Memorial Day History
On May 29, 2023, the United States of America will observe Memorial Day. It is a day of remembrance for those who have died in service to our country.
According to the US Memorial Day history page on the Memorial Day site, Memorial Day was originally called Decoration Day. Memorial Day was established after the Civil War. Its purpose was to honor those who died during the War Between the States.
On May 5,1868, in his General Order No. 11, Army General John Logan, officially proclaimed:
“The 30th of May, 1868, is designated for the purpose of strewing with flowers, or otherwise decorating the graves of comrades who died in defense of their country during the late rebellion, and whose bodies now lie in almost every city, village and hamlet churchyard in the land.”
Because the day wasn’t the anniversary of any particular battle, the General called it, Decoration Day.
On the first Decoration Day, 5,000 participants decorated the graves of 20,000 Union and Confederate soldiers buried at Arlington Cemetery.
States Recognize the Day Differently
New York was the first state to officially recognize the holiday in 1873. It was recognized by all northern states by 1890.
However, the South refused to acknowledge the day. Choosing instead, to honor their dead on separate days.
This practice continued until after World War I. At that time, the holiday changed from honoring only those who died fighting in the Civil War, to honoring all Americans who died fighting in any war.
With the Congressional passage of the National Holiday Act of 1971, Memorial Day is now observed on the last Monday in May by almost every state.
History of Red Poppies on Memorial Day
In 1915, inspired by the poem “In Flanders Fields,” by John McCrae, Moina Michael replied with her own poem:
We cherish too, the Poppy red
That grows on fields where valor led,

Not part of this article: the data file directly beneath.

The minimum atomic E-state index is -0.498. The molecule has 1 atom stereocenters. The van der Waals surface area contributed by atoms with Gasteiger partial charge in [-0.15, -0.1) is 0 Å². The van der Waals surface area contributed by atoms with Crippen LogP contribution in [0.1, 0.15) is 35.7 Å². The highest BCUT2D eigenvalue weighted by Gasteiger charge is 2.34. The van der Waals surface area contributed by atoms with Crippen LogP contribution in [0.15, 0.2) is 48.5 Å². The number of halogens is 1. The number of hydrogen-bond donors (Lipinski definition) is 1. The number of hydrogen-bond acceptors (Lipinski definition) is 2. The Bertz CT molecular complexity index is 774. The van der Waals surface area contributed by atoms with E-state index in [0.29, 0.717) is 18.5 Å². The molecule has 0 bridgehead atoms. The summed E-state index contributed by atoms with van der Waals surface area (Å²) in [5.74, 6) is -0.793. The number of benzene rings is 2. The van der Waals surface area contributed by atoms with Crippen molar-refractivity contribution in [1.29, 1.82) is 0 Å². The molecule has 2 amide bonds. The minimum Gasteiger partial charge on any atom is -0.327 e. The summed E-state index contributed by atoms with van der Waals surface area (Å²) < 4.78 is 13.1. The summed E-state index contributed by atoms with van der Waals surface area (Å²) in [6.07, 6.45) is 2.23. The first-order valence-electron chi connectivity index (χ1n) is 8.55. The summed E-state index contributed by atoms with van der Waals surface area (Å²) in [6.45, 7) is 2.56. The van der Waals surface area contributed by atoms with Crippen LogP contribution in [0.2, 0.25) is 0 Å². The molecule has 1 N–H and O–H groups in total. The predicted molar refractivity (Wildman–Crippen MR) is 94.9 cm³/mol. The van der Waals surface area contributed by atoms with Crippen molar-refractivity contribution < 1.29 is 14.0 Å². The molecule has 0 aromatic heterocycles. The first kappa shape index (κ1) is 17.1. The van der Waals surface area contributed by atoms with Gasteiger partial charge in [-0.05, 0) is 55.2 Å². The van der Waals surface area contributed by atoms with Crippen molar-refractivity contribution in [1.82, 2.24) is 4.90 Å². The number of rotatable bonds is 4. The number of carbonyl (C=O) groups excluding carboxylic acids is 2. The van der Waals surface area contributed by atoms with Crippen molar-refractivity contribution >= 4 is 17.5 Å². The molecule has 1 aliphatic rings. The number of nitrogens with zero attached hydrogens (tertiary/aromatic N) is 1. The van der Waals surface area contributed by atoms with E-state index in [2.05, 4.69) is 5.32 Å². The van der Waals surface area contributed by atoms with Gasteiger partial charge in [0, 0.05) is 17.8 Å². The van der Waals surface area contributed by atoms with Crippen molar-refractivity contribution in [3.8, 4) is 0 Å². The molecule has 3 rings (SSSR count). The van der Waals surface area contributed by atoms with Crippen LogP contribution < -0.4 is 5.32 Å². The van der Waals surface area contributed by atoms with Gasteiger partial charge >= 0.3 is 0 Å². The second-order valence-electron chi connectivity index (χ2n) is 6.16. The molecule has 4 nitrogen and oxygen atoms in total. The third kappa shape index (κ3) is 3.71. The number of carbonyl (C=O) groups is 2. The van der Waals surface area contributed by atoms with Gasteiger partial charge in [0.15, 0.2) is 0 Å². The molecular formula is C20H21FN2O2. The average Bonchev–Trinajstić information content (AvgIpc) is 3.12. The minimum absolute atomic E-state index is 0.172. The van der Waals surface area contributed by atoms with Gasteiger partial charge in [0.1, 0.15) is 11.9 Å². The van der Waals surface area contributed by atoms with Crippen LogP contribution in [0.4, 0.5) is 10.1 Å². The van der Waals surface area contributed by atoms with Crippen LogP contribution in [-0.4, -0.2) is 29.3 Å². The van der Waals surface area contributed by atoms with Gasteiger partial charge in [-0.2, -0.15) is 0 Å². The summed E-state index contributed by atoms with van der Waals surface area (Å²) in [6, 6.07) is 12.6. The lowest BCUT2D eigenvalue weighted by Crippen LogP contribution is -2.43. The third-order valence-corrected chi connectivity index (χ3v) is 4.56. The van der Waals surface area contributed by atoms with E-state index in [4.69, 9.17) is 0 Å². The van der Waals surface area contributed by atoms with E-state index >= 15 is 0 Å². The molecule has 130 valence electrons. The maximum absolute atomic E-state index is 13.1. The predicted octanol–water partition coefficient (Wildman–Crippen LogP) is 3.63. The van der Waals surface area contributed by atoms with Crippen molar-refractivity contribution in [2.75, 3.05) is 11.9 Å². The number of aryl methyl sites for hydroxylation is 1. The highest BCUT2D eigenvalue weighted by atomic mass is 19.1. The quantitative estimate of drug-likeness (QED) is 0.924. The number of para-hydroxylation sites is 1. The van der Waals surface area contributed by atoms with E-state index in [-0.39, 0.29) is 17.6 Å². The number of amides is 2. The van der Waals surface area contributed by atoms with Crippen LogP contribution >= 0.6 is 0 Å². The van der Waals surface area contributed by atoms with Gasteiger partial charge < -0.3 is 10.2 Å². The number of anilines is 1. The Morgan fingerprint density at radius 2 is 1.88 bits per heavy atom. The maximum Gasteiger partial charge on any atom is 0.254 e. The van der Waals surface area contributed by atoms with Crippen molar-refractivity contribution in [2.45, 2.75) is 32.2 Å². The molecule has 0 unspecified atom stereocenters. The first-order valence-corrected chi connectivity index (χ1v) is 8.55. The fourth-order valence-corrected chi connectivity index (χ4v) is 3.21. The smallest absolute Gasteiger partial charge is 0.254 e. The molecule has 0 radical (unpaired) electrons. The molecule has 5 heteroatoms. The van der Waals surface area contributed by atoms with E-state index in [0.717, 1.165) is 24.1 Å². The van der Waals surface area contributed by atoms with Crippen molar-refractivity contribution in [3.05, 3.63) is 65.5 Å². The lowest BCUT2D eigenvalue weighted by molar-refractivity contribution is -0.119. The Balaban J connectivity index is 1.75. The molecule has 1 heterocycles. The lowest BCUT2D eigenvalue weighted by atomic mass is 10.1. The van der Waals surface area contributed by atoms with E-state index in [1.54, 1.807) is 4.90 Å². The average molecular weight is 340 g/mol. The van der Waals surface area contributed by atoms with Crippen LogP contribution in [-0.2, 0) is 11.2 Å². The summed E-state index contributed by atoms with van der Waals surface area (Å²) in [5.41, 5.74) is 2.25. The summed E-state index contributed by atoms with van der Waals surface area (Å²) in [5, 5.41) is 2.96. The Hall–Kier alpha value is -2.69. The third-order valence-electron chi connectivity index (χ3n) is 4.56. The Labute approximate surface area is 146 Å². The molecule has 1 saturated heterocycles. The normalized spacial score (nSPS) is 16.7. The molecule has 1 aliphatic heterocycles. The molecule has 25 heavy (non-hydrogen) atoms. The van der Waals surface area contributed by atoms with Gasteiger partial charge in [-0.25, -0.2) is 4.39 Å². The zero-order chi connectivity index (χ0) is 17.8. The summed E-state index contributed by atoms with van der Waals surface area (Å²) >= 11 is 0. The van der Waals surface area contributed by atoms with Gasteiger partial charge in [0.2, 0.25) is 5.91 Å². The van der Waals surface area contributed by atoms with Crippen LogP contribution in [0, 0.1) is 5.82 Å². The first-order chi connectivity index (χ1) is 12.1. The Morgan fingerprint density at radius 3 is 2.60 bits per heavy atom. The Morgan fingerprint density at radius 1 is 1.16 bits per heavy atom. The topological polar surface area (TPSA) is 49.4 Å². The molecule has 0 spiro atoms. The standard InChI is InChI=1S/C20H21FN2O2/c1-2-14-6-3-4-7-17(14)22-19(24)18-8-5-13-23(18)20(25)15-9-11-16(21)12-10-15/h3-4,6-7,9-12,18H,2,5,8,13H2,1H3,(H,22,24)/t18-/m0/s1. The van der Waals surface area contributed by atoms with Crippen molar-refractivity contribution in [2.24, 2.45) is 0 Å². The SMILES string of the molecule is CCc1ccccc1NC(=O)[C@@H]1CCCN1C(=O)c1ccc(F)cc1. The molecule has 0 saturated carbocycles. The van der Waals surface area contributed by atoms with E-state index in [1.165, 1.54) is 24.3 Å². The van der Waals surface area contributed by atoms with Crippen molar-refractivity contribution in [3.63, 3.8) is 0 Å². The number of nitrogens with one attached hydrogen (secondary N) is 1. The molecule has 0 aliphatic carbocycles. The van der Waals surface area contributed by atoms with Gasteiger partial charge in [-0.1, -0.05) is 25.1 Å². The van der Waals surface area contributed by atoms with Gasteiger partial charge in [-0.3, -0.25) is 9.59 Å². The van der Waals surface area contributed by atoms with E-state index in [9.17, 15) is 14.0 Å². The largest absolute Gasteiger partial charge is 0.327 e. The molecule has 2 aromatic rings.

It seems to signal to the skies
That blood of heroes never dies.
She then conceived of an idea to wear red poppies on Memorial Day in honor of those who died serving the nation during war. She was the first to wear one, and sold poppies to her friends and co-workers. The money she earned from the sales went to benefit servicemen in need.
Shortly before Memorial Day in 1922, the VFW became the first veterans’ organization to nationally sell poppies. Two years later, their “Buddy” Poppy program was selling artificial poppies made by disabled veterans.
In 1948 the US Post Office honored Ms. Michael for her role in founding the National Poppy movement, by issuing a red 3 cent postage stamp with her likeness on it.
National Moment of Remembrance
In December 28, 2000, the National Moment of Remembrance resolution passed. At 3 p.m. local time, the Moment of Remembrance resolution asked all Americans “To voluntarily and informally observe in their own way a moment of remembrance and respect, pausing from whatever they are doing for a moment of silence, or listening to Taps.”
Last year my brother observed a Moment of Remembrance by playing taps at 3 p.m. on Memorial Day from his front porch.
Is a Moment of Remembrance on Memorial Day something you’ve observed?
Leave a comment below to share your thoughts on the subject. If you think others would appreciate reading this, please share it through the social media buttons.
The greatest love you can have for your friends is to give your life for them. John 15:13 (GNT)
I wish you well.
Please enter your email address on the form located on the right sidebar to sign up to receive posts every Tuesday and Thursday. Thanks!
GP, appreciate you stopping by. Happy Memorial Day.
LikeLiked by 1 person
In memory of all those who died in service to this country. They fought for our freedoms so that we may enjoy living in the Land of the Free. We should all be thankful for their ultimate sacrifice and also be thankful to all veterans who have served.
Great post and picture!
Absoultely, Sissy. Thanks.
Thank you for sharing, Sandy. My blog this coming Sunday is also about my commitment regarding Memorial Day.
Joni, it’s an important day to remember, isn’t it? Hope you have a wonderful time at BR. I’ll miss seeing you this year.